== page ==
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TikTok for #AssistiveTech Outreach?
Assistive technology deserves to go viral on an accessible platformand TechOWL PA is working to make it happen.
TechOWL PA, the Pennsylvania Assistive Technology (AT) Program, is taking an interesting approach this pandemic to AT awareness and outreach. Since the end of December, @TechOWLPA has posted over 40 videos to its new TikTok social media account.
Some say, don’t use TikTok; the social media platform is notoriously and egregiously inaccessible. (Besides, isn’t TikTok what your niece is obsessed with? Cute musical micro-videos for self expression and aren’t you generally not interested in the media your niece is obsessed with?)
It’s true that not everyone wants to embrace high-energy, short-attention-span media environments. And TikTok’s accessibility is terrible. Its captioning tools are cumbersome and there are no auto-captioning or closed caption options. Its web pages chug out errors on accessibility validators. The company also has a reputation for saying it will improve accessibility and then doing not much about it. So what would a State AT Program have to gain by posting to TikTok?
In TechOWL’s case: 3,000 followers in 7 weeks, two videos gone viral, and a day that generated 60 requests for 3D-printed AT from Pennsylvanians alone.
Can we say with a straight face that TikTok closes more doors than it opens? But before we delve deeper into accessibility…
Here’s how TechOWL PA got started with TikTok
“It began because I have these young excited team members who are like, Hey! Let’s try this!” says TechOWL PA Director Kim Singleton. Kim was all for encouraging her staff to get creative and run with their outreach ideas although she knew little about TikTok. “And I guess I thought it was for people who are not like me,” she admits.
TechOWL Outreach Coordinator Tom DiAgostino readily acknowledges, “TikTok has flaws, but the algorithm is amazing. It shows you content relevant to your interests and there is a whole world of disabled TikTokkers talking about the disability experience, ableism, etc.”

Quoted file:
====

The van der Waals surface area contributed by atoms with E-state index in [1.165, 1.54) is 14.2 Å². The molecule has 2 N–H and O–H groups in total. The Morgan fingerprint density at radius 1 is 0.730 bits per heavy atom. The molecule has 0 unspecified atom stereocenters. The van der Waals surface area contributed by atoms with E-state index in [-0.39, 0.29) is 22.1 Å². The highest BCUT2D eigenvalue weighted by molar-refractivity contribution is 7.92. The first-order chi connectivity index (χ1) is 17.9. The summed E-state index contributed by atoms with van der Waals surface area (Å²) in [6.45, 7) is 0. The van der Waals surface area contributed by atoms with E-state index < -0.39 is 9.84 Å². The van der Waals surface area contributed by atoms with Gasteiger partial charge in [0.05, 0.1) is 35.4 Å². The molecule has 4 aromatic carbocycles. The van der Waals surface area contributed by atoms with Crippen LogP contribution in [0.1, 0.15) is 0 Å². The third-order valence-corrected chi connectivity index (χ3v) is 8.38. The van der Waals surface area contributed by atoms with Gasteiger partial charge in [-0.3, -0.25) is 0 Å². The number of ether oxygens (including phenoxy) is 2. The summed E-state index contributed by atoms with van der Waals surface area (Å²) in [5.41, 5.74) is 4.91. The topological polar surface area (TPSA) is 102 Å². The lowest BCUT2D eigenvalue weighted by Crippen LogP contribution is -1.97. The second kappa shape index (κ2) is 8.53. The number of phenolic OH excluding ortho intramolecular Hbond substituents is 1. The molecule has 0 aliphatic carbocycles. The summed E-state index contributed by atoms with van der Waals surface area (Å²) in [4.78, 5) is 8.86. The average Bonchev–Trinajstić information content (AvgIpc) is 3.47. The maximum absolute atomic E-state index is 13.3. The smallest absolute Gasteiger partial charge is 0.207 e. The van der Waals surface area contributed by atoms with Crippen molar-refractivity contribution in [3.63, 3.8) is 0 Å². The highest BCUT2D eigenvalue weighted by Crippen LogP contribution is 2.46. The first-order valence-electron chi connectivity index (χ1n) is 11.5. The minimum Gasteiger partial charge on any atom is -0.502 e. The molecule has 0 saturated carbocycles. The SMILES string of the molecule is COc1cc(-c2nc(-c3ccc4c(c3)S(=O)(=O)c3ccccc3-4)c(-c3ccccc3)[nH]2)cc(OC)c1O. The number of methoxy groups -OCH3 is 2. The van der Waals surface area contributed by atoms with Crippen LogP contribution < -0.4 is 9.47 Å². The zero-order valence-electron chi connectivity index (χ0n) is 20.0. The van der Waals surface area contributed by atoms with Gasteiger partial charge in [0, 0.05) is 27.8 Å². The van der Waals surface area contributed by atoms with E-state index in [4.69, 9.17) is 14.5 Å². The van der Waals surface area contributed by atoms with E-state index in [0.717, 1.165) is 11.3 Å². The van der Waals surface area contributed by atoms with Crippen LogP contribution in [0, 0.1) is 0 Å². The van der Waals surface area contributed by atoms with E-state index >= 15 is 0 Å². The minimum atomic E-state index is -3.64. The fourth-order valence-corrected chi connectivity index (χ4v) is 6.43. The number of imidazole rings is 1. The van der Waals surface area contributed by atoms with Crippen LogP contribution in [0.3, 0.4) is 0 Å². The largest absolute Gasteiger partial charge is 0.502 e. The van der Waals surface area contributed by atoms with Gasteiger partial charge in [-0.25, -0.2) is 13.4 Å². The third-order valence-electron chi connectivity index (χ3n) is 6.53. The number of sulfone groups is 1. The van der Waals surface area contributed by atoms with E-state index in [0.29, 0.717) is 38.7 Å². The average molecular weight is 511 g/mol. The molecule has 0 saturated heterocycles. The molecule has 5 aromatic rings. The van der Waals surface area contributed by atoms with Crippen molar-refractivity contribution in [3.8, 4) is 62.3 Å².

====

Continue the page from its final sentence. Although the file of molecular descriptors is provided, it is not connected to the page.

How big is this world?
On TikTok, #disability has 1.9 Billion views.
Alanna Raffel, AT Specialist with TechOWL PA, first came up with the TikTok outreach concept. She approached Kim with the idea to use the platform to get the word out about AT and disability issues and to engage more people with disabilities to create content, too. (Below is the video, “Welcome to TechOWL’s TikTok,” embedded to this page.)
The impact has been impressive. Early in their posting, they demonstrated gadgets TechOWL routinely 3D prints for daily living: a key holder, a plug-pull, and a large zipper ring. That video now has over 76K views and 14K likes.
TechOWL PA prints and mails these to anyone who makes a request, a remarkable and generous service for a State AT Program to take on. (TechOWL is partnering with the engineering department of Temple University as well as the Franklin Institute for overflow gadget demand.) The popularity of the devices and interest in 3D-printed-AT has driven TechOWL PA to refer out-of-state TikTokkers to other state AT programs as well as the Canadian-based Makers Making Change.
(Below is the video, “3D Printed Assistive Tech,” embedded to this page.)